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Hi Bold Bakers!
WHY YOU’LL LOVE THIS RECIPE: Homemade OREO cookies are so easy and fast to make from scratch. I LOVE THEM and use them in a lot of recipes. And we can make them faster than going to a store! Mine are a bit softer than the originals but they taste amazing. Enjoy!
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History of Sandwich Cookies
OREO has been carrying the title of No.1 for sandwich cookies since 1912. But how did the legend start?
In the 1890s, sweets including cookies and cakes were so luxurious hence unknown to most people, reserved exclusively to the wealthy. One local family bakery run by brothers Jacob and Joseph Loose originally hired lawyer Adolphus Green as the General Counsel to unite all bakeries for the collective buying power. However, in 1898, Green merged the 3 largest regional bakeries into the first national conglomerate of its kind- National Biscuit Company, AKA “Nabisco”. Certainly, Green nominated himself the chairman of Nabisco.
The Loose brothers had lost power to their previous General Counsel Green but immediately formed a new baking company – Sunshine Biscuits. Nearly 40 years before Chips Ahoy! chocolate chip cookies’s launch, Loose brothers invented a sweet version of crackers incorporating cocoa. In 1908, a sandwich cookie consisting of two biscuit halves and a decadent layer of vanilla creme filling was born-Hydrox (hydrogen + oxygen) was an instant hit. In 1912, Nabisco debuted OREO Biscuit! Enriched with Hershey’s cocoa and newly formulated creme filling, OREO outsold Hydrox in a year and now produces 42 million cookies in 18 countries per year!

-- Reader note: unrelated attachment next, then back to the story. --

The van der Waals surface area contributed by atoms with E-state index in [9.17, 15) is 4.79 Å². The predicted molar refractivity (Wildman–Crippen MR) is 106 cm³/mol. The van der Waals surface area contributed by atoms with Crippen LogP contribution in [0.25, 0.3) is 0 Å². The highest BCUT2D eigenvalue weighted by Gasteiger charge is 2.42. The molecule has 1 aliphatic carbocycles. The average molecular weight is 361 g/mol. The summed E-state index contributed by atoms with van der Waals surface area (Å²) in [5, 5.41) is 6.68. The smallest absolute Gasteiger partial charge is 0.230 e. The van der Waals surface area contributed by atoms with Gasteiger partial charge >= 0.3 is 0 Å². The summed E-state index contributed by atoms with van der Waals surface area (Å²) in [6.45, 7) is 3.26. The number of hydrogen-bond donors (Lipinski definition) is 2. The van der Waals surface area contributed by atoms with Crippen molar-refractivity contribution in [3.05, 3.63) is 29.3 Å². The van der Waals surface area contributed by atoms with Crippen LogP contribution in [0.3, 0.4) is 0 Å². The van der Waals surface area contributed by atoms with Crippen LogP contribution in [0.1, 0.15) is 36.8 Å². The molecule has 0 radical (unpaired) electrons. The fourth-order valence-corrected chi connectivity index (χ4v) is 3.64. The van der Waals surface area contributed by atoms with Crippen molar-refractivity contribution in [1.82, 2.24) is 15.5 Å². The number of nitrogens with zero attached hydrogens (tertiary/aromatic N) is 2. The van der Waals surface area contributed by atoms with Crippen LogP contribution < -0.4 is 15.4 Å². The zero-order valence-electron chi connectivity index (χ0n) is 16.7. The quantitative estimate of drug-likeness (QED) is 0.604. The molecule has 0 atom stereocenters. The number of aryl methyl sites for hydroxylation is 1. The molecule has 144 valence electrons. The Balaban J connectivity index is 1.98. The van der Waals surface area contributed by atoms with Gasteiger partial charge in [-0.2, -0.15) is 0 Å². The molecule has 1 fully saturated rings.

What are Oreo Cookies? What Does the Name Mean?
OREO cookies are sandwich chocolate cookies consisting of two biscuits with a sweet creme filling. The origin of the name “OREO” has never been revealed. Among all the hypotheses, one interesting theory believes that it derives from the French word meaning “gold” which is OREO’s first packaging color.
The food writer Stella Parks proposed that OREO was named from the Latin Oreodaphne, a genus of the laurel family. Because OREO’s original design has a laurel wreath.
Others consider the name a combination of the two “o”s from “chocolate” sandwiching the “re” from “cream”, just like the cookie itself!
Ingredients For OREO Cookies Recipe:
- All-purpose flour: All-purpose flour is the base and provides the perfect amount of gluten for cookies. You can also use gluten-free flour blend.
- Granulated sugar: White granulate sugar adds sweetness.
- Unsweetened Dutch-process cocoa: Also known as dark cocoa powder, is from cocoa beans that have been washed (with alkaline solution of potassium carbonate) to neutralize acidity. It creates OREO’s signature black color.
- Baking soda: Baking soda is the leavening agent to make cookies rise.
- Baking powder: Baking powder contains dry acid cream of tartar which is essential to make cookies rise when Dutch-process cocoa lacks the acid.
- Cold butter: Water content in cold water can evaporate to give cookies a better rise.
- Eggs: Room temperature large egg.
- Softened room-temperature butter (frosting): I prefer salted butter for the flavor. Room-temperature butter will not only avoid over-mixing and splitting, but also incorporate loads of air to make the frosting light and smooth. You know your butter is at the right temperature when you push the butter and it makes an indent, but your finger doesn’t easily squish right through. You can also use unsalted butter or shortening.